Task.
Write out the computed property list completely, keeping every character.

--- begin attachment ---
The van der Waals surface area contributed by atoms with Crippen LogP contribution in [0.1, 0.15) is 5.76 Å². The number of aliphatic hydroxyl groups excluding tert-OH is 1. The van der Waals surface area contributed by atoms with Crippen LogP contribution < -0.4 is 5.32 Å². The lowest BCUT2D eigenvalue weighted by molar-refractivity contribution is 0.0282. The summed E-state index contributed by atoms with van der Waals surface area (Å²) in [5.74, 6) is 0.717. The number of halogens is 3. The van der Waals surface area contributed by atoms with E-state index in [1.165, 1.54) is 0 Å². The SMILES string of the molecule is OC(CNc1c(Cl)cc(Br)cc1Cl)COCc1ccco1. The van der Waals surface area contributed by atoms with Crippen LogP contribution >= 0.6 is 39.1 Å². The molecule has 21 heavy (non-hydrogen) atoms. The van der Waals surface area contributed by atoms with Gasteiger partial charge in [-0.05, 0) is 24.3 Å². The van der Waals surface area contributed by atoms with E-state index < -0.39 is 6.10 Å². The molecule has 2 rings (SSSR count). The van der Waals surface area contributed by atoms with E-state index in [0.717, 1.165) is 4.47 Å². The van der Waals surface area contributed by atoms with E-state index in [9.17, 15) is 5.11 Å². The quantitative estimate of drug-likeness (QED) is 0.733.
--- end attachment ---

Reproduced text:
The van der Waals surface area contributed by atoms with Crippen LogP contribution in [0.1, 0.15) is 5.76 Å². The number of aliphatic hydroxyl groups excluding tert-OH is 1. The van der Waals surface area contributed by atoms with Crippen LogP contribution < -0.4 is 5.32 Å². The lowest BCUT2D eigenvalue weighted by molar-refractivity contribution is 0.0282. The summed E-state index contributed by atoms with van der Waals surface area (Å²) in [5.74, 6) is 0.717. The number of halogens is 3. The van der Waals surface area contributed by atoms with E-state index in [1.165, 1.54) is 0 Å². The SMILES string of the molecule is OC(CNc1c(Cl)cc(Br)cc1Cl)COCc1ccco1. The van der Waals surface area contributed by atoms with Crippen LogP contribution >= 0.6 is 39.1 Å². The molecule has 21 heavy (non-hydrogen) atoms. The van der Waals surface area contributed by atoms with Gasteiger partial charge in [-0.05, 0) is 24.3 Å². The van der Waals surface area contributed by atoms with E-state index < -0.39 is 6.10 Å². The molecule has 2 rings (SSSR count). The van der Waals surface area contributed by atoms with E-state index in [0.717, 1.165) is 4.47 Å². The van der Waals surface area contributed by atoms with E-state index in [9.17, 15) is 5.11 Å². The quantitative estimate of drug-likeness (QED) is 0.733.